Vennbahn Reichensteiner Viadukt, ©

On old rail­way lines

Cyc­ling through hilly land­scapes with a low gradi­ent

With their low gradients, very rare crossings, and locations often far removed from the roads, former railway lines make for great bicycle routes that take cyclists even through hilly landscapes in a relaxed manner, interspersed with opportunities to learn more about the cultural past of these tracks.

Müngsten Bridge, © Tourismus NRW e.V.

Bridges, tun­nels, and via­ducts

Out on the Ber­gis­che pan­or­amic cycle path

Cycling comfortably in the mountains? The Bergische panoramic cycle path makes it possible, allowing cyclists to travel through the region on former railway lines without any major gradients. Special highlights include the 14 tunnels, viaducts up to 40 metres tall, and the many bridges on and along the route. One of them, the Müngstener Brücke and Germany’s highest railway bridge offers the ideal place for a break.

German Röntgen Museum, © Tourismus NRW e.V.

Start­ing point: The Rönt­gen Mu­seum

The Balkan route

The Balkan route cycle path starts out in Remscheid. This town with its historic centre with cobbled streets, romantic squares, and angled half-timbered houses is a true eye-catcher. Dive into the world of the explorer and discoverer on a small detour to the Röntgen Museum before setting out on the Balkan route.

Bird's eye view of the lake in the Schlupkothen quarry in Neanderland, © Tourismus NRW e.V.

400 mil­lion years of Earth his­tory

The Nieder­ber­g­bahn pan­or­amic cycle path

The Niederbergbahn panoramic cycle path leads right across the hilly neanderland. Since cyclists use the former railway tracks here as well, the gradient also remains low. The Wülfrath time tunnel, simulating a time travel through 400 million years of Earth history, is a special highlight along the way. Used by bats as their winter quarters, it remains closed in the cold season.

Lake Hennesee Sauerland Sunset, © Dominik Ketz, Tourismus NRW e.V.

A break at the bathing lake

The Sauer­landrad­ring cycle path

Travelling the Sauerlandradring cycle path, you should make sure to stop at the Hennesee no matter if you prefer swimming, sailing, or boating. Situated in the landscape of the Sauerland-Rothaargebirge nature park, this seems like the ideal place to get off the bike for a bit and take a deep breath.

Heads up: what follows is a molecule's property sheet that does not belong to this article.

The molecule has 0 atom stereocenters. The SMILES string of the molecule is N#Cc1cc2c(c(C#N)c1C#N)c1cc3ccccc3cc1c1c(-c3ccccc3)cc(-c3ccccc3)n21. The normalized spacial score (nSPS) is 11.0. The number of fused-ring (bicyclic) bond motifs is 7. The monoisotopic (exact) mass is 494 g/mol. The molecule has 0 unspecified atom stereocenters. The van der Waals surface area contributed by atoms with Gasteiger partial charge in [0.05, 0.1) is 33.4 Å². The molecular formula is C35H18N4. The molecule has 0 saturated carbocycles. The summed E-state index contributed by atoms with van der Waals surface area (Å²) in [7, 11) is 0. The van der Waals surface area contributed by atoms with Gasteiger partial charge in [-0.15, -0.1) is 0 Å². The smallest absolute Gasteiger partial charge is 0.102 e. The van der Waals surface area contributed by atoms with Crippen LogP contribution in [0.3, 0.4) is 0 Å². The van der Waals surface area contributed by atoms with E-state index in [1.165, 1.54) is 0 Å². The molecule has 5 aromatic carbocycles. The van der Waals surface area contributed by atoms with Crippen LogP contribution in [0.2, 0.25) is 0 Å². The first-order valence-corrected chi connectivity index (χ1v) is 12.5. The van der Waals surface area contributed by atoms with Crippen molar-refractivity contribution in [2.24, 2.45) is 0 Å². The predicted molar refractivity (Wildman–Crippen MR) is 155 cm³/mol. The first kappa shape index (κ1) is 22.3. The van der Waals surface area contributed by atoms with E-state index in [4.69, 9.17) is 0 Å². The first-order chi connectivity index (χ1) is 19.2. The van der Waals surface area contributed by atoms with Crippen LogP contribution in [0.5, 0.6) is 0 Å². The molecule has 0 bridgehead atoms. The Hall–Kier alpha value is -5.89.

Monschau, © Tourismus NRW e.V.

Me­di­ev­al Mon­schau


The Vennbahn route passes a number of towns that are definitely worth a visit. Cyclists should plan a stop in Aachen to take a stroll through the old town and marvel at the UNESCO World Heritage of the Aachen Cathedral. A detour to the idyllic clothier town of Monschau, enchanting with its romantic half-timbered houses and twisting alleys, is another good option.

Bruchertalsperre in the Bergisches Land, © Tourismus NRW e.V.

Idyll­ic wa­ter land­scapes

Wa­ter quin­tet

This cycle path past five reservoirs and through the region with the highest number of reservoirs in Europe, the Bergisches Land, treats dam enthusiasts to their hearts’ delight. Can anything beat a stopover in idyllic water landscapes? No matter if you like to engage in water sports or prefer a picnic on the shore, these reservoirs and lakes are ideal to take a break.

Erzbahnbrücke Bochum, © Rad Revier Ruhr

Down­hill to the Sichel

The Erz­bahntrasse cycle path

Get off the pedals and just roll downhill – it may not be quite as easy as that, but the Erzbahntrasse cycle path from Bochum to Gelsenkirchen has a slightly downhill gradient on about ten kilometres. Its destination is the Grimberger Sichel, a semi-circular bridge structure for pedestrians and cyclists to cross the Rhine-Herne-Canal.

  • Cyclist at the Möhne lake on the Kanzel bridge , © Tourismus NRW e.V.
    Shore of the Hennesee in Sauerland, © Oliver Franke, Tourismus NRW
    Müngsten Bridge, © Tourismus NRW e.V.
  • Viadukt Ruhrtalstraße Nord auf dem Panorama Radweg im Neanderland., © Technische Betriebe Velbert
    The view of the Rur in Monschau, © Tourismus NRW e.V.
    Jahrhunderthalle Bochum bei Nacht, © RTG/ Nielinger